During their long stay in that small town, Coelho soon became a familiar figure. Since he has never employed secretaries or assistants, he was always the one who went to the post office, the chemist’s or the butcher’s, and shopped at the local supermarket, just like any other inhabitant. At first, he was regarded as a celebrity (particularly when foreign journalists started hanging around outside the Henri IV), but fame counts for little when one is standing in the queue at the baker’s or barber’s, and within a matter of months he had become a member of the Tarbes community. Even after he left the hotel and moved to his own house in Saint-Martin, the inhabitants of Tarbes continued to consider him one of their own – a compliment that Coelho is always eager to repay. He demonstrated his gratitude during an interview for Tout le Monde en Parle, a live programme on the French station France 2, whose presenter, Thierry Ardisson, is known for asking embarrassing questions. On this occasion, the singer Donovan and the designer Paco Rabanne were also on the programme.

Ardisson went straight to the point: ‘Paulo Coelho, there’s something I’ve been wanting to ask you for a long time. You’re rich, world-famous, and yet you live in Tarbes! Isn’t that rather stupid?’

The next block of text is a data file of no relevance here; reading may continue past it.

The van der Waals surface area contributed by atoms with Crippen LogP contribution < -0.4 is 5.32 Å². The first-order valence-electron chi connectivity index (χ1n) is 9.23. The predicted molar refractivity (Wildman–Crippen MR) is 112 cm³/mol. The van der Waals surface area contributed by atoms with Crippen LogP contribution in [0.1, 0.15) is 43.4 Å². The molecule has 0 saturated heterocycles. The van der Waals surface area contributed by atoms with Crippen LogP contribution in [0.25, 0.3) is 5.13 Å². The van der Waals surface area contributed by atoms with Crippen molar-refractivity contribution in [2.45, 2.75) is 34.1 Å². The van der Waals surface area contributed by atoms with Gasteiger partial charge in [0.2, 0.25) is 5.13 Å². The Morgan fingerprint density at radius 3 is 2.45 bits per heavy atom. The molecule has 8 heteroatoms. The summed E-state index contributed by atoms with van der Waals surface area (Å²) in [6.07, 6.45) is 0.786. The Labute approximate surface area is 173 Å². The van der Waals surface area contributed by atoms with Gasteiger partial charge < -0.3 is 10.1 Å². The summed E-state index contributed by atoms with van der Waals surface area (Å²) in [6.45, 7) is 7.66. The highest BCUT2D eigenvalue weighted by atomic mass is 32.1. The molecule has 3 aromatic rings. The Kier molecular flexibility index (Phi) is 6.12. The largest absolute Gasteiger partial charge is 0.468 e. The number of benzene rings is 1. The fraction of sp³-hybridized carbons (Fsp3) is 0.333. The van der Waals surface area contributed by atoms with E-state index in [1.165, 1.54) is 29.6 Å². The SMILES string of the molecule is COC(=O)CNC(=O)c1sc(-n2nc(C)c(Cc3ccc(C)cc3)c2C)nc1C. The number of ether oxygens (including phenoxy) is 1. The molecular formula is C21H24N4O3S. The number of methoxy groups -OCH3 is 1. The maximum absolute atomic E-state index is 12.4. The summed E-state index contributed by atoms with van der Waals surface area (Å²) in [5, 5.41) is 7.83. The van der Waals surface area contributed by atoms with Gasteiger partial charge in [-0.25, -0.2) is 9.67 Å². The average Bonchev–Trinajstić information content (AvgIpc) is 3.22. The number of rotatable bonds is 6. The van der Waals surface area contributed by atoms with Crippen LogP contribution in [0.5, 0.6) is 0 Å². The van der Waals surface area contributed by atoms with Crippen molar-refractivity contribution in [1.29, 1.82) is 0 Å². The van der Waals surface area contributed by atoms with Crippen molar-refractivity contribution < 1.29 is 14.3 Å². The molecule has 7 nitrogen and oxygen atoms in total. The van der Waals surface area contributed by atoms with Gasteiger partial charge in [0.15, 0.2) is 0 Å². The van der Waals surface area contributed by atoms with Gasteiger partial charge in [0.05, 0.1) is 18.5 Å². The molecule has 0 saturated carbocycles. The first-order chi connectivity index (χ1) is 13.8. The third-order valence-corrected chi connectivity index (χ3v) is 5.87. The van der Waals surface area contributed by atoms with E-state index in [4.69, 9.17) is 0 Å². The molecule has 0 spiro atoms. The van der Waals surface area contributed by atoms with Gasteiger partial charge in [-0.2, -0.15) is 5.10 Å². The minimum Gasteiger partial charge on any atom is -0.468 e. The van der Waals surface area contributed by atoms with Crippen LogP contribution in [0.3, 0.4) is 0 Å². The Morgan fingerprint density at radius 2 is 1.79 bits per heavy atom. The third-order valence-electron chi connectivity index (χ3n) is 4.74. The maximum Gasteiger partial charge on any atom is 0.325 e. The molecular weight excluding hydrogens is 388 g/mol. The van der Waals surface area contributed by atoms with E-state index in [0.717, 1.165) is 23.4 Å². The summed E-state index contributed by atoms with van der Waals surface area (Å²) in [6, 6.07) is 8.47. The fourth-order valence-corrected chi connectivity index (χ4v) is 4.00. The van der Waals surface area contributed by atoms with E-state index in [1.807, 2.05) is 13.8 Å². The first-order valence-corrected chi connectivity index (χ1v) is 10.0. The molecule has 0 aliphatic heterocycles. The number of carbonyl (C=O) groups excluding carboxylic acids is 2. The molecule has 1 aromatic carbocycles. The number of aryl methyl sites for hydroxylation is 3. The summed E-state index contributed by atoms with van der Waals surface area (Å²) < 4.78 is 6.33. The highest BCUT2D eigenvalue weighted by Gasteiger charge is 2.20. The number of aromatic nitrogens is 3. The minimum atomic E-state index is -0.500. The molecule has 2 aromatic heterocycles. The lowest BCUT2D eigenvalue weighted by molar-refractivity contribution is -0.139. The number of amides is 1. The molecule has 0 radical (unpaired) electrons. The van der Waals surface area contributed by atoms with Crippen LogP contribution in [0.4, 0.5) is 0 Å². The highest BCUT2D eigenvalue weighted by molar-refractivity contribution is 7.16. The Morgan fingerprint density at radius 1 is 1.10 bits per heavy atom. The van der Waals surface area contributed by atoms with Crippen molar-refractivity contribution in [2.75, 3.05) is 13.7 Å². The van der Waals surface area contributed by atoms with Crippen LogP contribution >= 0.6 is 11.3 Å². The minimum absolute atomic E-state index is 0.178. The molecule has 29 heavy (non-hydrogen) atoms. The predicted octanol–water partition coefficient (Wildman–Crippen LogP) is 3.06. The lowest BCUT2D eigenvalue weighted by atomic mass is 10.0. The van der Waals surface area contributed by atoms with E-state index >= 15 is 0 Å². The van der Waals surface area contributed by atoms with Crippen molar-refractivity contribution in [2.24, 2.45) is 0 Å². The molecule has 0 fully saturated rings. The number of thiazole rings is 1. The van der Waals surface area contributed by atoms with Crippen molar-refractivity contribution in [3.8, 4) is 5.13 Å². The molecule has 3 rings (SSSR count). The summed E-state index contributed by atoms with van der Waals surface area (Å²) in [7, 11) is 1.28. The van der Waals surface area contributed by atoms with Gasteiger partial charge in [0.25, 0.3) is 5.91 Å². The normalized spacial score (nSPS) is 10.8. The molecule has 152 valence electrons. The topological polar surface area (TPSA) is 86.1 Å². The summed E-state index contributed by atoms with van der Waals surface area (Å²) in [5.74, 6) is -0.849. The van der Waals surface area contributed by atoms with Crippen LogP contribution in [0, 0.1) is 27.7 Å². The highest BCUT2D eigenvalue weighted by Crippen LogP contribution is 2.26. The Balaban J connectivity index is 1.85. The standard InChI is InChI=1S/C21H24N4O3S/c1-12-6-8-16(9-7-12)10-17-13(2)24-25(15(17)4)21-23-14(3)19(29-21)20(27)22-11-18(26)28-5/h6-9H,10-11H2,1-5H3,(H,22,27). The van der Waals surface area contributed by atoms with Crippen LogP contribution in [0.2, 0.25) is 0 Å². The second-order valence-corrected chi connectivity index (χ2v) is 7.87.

The author refused to rise to the bait. He merely laughed and replied: ‘Even the inhabitants were surprised, but it was love at first sight. Love is the only explanation.’

The presenter went on: ‘Be serious now. What was the real reason you chose to live in Tarbes?’

‘As I said, it was love.’

‘I don’t believe you. Admit it – you lost some bet and had to move to Tarbes.’

‘No, I didn’t!’

‘Are they holding your wife hostage in order to force you to live there?’

‘No, absolutely not!’

‘But doesn’t anyone who lives in Tarbes have to go to Laloubère or Ibos to do their shopping?’

‘Yes, that’s where I do all my shopping.’

‘And does anyone there know you and know that you’re Paulo Coelho?’

‘Of course, everyone knows me.’

‘Well, since you like it so much there, would you like to send a message to the inhabitant – sorry, the inhabitants – of Tarbes?’

‘Absolutely. Tarbes people, I love you. Thank you for welcoming me as a son of your town.’

This was music to the ears of his new fellow citizens. A few days later, the newspaper La Dépêche, which covers the entire region of the Hautes-Pyrenées, praised Coelho’s actions and stated: ‘On Saturday night, Tarbes had its moment of national glory.’